[m-rev.] for review: better error messages for lambda exprs

Zoltan Somogyi zoltan.somogyi at runbox.com
Tue May 17 14:13:09 AEST 2016

On Tue, 17 May 2016 13:26:40 +1000, Mark Brown <mark at mercurylang.org> wrote:
> I don't. For one thing, you've already convinced me that the
> flexibility of being able to use such symbols is of little value.

To me, and to you. To people who already use such symbols,
the answer is likely different, since it makes adapting to the
effective change in the language when we in effect reserve
some keywords is much easier.

> also don't like that I can be looking at a screenful of code while the
> declarations that tell me how to parse what I'm looking at could be
> thousands of lines away.

That wouldn't happen. You would parse syntactically correct code
exactly the same as now.

> How does it work with the module system? If you import a module with
> this pragma do you have to declare the pragma yourself to use the
> symbols?

That depends on exactly how we decide the pragma should work.
That is why I mentioned the question of imposing the requirement
that if the entity with the reserved name is exported, the pragma
must be exported too; then the importing module will get both,
and can adapt accordingly.

> Or do you lose good error messages?

The point of the pragma is to change how strict the parser is.

Traditionally, the parser operated like this:

       Term = functor(atom(Name), ArgTerms, _) and
       ArgTerms match the pattern we expect
       for the construct whose top functor is Name
        consider Term to be that construct
        consider Term to be call

This is errorprone, in that if there is a syntax errror somewhere
in ArgTerms, the parser considers Term to be a call, which yields
avalanche errors with misleading error messages.

I have been changing the parser to that it operates like this:

   if Term = functor(atom(Name), ArgTerms, _) then
       match ArgTerms against the pattern we expect
       for the construct whose top functor is Name
       if successful then
          consider Term to be that construct
          generate an error message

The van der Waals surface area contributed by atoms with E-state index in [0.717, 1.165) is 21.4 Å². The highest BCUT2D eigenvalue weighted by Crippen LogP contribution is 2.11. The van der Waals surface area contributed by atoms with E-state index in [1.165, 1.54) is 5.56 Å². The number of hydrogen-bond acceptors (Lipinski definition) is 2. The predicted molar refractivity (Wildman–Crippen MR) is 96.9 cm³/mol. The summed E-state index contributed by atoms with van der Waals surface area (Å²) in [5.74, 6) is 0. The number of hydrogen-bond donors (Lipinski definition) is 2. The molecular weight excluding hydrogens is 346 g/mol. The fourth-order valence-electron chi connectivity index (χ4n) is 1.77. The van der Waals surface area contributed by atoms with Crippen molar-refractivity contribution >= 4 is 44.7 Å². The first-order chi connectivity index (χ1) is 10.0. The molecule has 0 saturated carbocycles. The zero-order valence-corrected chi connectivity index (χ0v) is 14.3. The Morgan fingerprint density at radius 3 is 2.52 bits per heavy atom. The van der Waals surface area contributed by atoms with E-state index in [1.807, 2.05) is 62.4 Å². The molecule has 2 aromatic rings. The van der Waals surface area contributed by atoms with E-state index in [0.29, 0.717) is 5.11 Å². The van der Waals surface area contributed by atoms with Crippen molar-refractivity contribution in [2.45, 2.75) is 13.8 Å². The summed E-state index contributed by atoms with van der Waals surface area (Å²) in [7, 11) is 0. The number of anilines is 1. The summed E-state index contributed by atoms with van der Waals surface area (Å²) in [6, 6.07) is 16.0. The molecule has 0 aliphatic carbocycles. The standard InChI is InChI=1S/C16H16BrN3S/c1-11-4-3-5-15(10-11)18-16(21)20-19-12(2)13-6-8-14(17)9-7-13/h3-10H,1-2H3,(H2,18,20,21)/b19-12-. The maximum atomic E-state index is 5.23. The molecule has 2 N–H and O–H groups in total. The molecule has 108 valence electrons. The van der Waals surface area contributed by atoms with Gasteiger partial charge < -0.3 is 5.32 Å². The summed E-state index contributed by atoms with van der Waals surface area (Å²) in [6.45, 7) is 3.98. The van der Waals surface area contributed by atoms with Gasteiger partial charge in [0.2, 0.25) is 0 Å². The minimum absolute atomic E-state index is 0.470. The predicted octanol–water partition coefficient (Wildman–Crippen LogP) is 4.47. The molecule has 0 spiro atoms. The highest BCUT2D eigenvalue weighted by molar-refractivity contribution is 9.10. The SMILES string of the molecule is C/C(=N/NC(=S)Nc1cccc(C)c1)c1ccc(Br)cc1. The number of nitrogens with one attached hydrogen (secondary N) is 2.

consider Term to be call

The idea of the pragma is that normally, the parser operates
according to the second template above, which yields better
error messages for malformed code, but that if the pragma is
in effect, either for all names or just for Name, then we replace
"generate an error message" with "consider Term to be a call",
which effectively falls back to the first template.

Note that there should be minimal performance impact,
since we would look up the presence/absence of the pragma
only when we find a term that looks like it has a syntax error,
but which nevertheless may be correct code.

The reason why I think it is a good idea to make the pragma
specific about the names it applies to is that it allows us
to fall back to the template that generates worse error messages
only in the situations where the programmer, by using the pragma,
has implicitly stated that this buys them something they deem

> That's not really an advantage, because prohibiting these names also
> tells people that their choice has consequences.

Yes, it does that. It also gives them significant work to do.
I would prefer to impose such work on Mercury users
only when it buys them something they are likely to value
more than better error messages for syntax errors
that may be rare in their experience.

And in some cases, the "them" is us. For example, replacing 
"=" as a function symbol in the comparison_result type would
NOT be trivial. Given that it has been several years since I had
a syntax error involving that function symbol, I would rather
not impose that work on myself, or on anyone else in the team.


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